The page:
May 22, 2024

Potential Tax Changes Looming in 2026

The Tax Cuts and Jobs Act (TCJA) of 2017 brought significant changes to the tax code, many of which are set to expire at the end of 2025. This means that in 2026, taxpayers could see tax hikes and a return to pre-TCJA rules. While these have a unique impact depending on your personal situation, there are a few general issues that we want to highlight. 

Let’s take a look at a breakdown of the potential changes for individual taxpayers:

Individual Tax Provisions:

  • Higher Tax Brackets: Personal income tax rates would increase in 2026. The current federal brackets, ranging from 10% to 37%, are set to revert to the pre-TCJA levels of 10% to 39.6%, potentially meaning higher taxes for many filers.
  • Reduced Standard Deduction: The generous standard deduction introduced by the TCJA is set to be reduced by nearly half in 2026. This deduction allows taxpayers to subtract a fixed dollar amount from their adjusted gross income “AGI”, regardless of their itemized deductions. With a lower standard deduction, more people might find itemizing deductions beneficial. 

Roth Strategies: 

Roth Contributions- The changes upcoming for individuals have a large role to play in the pre-tax/Roth savings discussion. Lower individual tax brackets across the board today potentially make Roth contributions more attractive until the TCJA sunsets. This decision must take into consideration the current earnings level along with an expectation of future earnings. 

Roth Conversions: Another key tool to take advantage of these lower tax rates over the next two years is Roth conversions: moving money from traditional IRAs to Roth IRAs and paying taxes at current rates. Funds in the Roth account grow and are distributed tax-free in future years. A complete financial plan helps inform both decisions, by projecting into the future to help guide long-term decision making regarding pre-tax versus Roth savings along with the proper amount of Roth conversions that make sense in any given year.

Business Tax Provisions:

Loss of Business Benefits- Several tax benefits introduced by the TCJA for businesses are set to expire in 2026. This includes the 20% deduction for qualified business income (QBI) for pass-through businesses and the generous bonus depreciation deductions for property purchases. These expiring benefits could lead to higher tax bills for many businesses.

Estate and Gift Taxation:

Reduced Estate Tax Exclusion- The TCJA effectively doubled the estate and gift tax exclusion amount. This means that a much larger amount of assets can be passed on to heirs without being subject to estate tax. However, this benefit is scheduled to be cut in half at the end of 2025, from $13.61 million currently. This could result in more estates being subject to estate tax in 2026.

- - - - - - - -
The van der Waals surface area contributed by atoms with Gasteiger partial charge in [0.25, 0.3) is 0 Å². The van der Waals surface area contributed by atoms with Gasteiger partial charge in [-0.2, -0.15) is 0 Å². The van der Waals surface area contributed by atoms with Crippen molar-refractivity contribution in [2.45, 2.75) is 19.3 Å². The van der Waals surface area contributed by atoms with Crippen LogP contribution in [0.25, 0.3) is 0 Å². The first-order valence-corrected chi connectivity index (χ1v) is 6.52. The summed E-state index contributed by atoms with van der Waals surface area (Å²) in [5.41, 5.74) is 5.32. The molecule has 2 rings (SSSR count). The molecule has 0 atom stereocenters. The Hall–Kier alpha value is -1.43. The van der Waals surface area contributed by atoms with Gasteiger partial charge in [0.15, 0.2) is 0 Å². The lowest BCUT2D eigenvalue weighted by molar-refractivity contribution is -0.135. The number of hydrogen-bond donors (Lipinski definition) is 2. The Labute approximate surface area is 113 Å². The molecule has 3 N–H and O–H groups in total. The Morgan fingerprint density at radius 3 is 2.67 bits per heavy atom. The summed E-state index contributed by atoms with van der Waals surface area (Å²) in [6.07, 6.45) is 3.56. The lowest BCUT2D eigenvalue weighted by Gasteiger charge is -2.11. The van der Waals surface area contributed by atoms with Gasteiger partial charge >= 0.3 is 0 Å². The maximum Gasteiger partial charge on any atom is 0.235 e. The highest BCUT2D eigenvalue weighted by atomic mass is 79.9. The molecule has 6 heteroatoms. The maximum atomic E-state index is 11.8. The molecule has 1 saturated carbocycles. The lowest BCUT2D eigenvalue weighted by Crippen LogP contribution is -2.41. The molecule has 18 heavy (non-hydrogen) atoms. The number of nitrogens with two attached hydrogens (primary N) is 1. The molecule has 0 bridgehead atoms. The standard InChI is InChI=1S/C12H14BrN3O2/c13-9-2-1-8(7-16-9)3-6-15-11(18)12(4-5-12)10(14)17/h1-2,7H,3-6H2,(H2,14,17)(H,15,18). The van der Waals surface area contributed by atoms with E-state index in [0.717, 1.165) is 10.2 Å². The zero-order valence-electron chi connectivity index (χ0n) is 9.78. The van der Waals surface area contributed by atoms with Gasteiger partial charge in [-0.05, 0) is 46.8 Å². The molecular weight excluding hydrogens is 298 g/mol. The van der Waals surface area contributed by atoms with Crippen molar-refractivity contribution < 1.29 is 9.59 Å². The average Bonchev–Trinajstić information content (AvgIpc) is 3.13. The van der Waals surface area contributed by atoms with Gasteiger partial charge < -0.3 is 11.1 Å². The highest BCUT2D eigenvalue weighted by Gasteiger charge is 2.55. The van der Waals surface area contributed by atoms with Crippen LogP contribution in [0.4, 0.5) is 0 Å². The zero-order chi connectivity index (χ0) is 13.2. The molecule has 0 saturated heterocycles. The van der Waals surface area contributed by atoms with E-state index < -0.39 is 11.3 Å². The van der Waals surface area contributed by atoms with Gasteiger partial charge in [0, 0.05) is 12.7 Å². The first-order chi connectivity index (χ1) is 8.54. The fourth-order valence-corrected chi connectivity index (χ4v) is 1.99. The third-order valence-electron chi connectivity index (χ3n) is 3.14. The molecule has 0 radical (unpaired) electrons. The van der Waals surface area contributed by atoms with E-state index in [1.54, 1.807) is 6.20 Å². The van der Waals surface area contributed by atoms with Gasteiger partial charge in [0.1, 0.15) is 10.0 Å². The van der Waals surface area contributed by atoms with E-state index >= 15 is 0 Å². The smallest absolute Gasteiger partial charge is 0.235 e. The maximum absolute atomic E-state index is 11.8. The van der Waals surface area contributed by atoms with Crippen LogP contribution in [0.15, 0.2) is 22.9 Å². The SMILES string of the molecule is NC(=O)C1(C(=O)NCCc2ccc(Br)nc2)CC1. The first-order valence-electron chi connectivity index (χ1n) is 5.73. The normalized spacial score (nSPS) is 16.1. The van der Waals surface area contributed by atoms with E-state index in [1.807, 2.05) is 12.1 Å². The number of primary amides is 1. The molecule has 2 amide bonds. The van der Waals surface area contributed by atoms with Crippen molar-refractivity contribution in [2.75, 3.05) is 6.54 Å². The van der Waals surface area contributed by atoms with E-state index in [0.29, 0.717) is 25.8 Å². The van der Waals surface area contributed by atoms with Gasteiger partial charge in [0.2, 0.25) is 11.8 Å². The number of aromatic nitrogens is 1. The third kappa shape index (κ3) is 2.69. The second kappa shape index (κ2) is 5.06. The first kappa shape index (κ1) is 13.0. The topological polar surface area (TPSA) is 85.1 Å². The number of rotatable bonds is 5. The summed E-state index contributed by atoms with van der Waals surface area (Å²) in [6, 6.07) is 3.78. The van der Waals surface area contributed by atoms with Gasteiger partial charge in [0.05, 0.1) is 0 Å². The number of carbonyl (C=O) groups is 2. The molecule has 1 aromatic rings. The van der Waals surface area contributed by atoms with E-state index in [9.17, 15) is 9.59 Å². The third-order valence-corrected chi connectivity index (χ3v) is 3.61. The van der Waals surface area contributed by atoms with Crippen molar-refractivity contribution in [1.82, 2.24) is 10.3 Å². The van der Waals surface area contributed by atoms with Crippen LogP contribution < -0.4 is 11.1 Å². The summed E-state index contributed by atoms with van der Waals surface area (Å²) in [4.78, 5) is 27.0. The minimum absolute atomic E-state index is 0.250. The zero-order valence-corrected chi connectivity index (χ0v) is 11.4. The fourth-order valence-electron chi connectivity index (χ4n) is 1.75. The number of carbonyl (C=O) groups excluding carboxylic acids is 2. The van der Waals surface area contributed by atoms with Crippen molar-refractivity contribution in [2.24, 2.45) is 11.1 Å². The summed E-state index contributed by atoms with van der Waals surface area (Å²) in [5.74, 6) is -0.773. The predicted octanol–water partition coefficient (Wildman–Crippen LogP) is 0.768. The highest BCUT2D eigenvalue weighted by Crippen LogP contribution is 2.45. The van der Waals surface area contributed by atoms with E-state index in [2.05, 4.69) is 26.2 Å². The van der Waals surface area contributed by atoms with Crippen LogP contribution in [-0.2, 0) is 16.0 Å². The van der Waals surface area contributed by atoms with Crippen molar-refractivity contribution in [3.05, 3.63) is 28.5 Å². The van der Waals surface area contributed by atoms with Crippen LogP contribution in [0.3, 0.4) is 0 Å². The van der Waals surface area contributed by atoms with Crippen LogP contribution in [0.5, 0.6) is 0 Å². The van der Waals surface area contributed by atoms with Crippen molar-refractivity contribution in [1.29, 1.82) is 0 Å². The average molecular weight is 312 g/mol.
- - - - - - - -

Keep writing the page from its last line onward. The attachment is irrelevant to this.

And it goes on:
Estate Tax Strategies:

For those with potential estate tax liabilities, gifting strategies become crucial in 2024 and 2025 to take advantage of the larger exclusion amount: current levels allow each spouse to gift up to $13.61 million in their lifetime. The IRS has clarified that individuals who take advantage of the increased gift tax exclusion amount currently in effect will not be adversely impacted (subject to a “clawback” of taxes) when the exclusion amount is scheduled to drop to pre-TCJA levels in 2026. Gifting in the next two years is a good opportunity to pass on a larger amount of assets without estate tax issues posed by lower exemption levels. 

Key Takeaways: 

Knowing the timing of upcoming tax changes presents an opportunity to make strategic-minded decisions over the next two years: whether to save in a pre-tax or Roth manner, how much to convert into Roth accounts, and estate gifting strategies are just a few of the many decision points to consider as 2026 approaches. A financial plan with future projections helps inform the proper timing and amounts of potential strategies to implement, taking the guesswork out of decisions that have a significant long-term impact on your financial future. We are always happy to discuss how a financial plan can help inform the unique concerns that pertain to you as we near 2026. 


Disclosures: A Roth IRA offers tax deferral on any earnings in the account. Qualified withdrawals of earnings from the account are tax-free. Withdrawals of earnings prior to age 59 ½ or prior to the account being opened for 5 years, whichever is later, may result in a 10% IRS penalty tax. Limitations and restrictions may apply.

Traditional IRA account owners have considerations to make before performing a Roth IRA conversion. These primarily include income tax consequences on the converted amount in the year of conversion, withdrawal limitations from a Roth IRA, and income limitations for future contributions to a Roth IRA. In addition, if you are required to take a required minimum distribution (RMD) in the year you convert, you must do so before converting to a Roth IRA.

This information is not intended to be a substitute for specific individualized tax advice. We suggest that you discuss your specific tax issues with a qualified tax advisor.

Information and interactive calculators are made available to you as self-help tools for your independent use and are not intended to provide investment, tax, or legal advice. We cannot and do not guarantee their applicability or accuracy in regards to your individual circumstances. All examples are hypothetical and are for illustrative purposes. We encourage you to seek personalized advice from qualified professionals regarding all personal finance issues.

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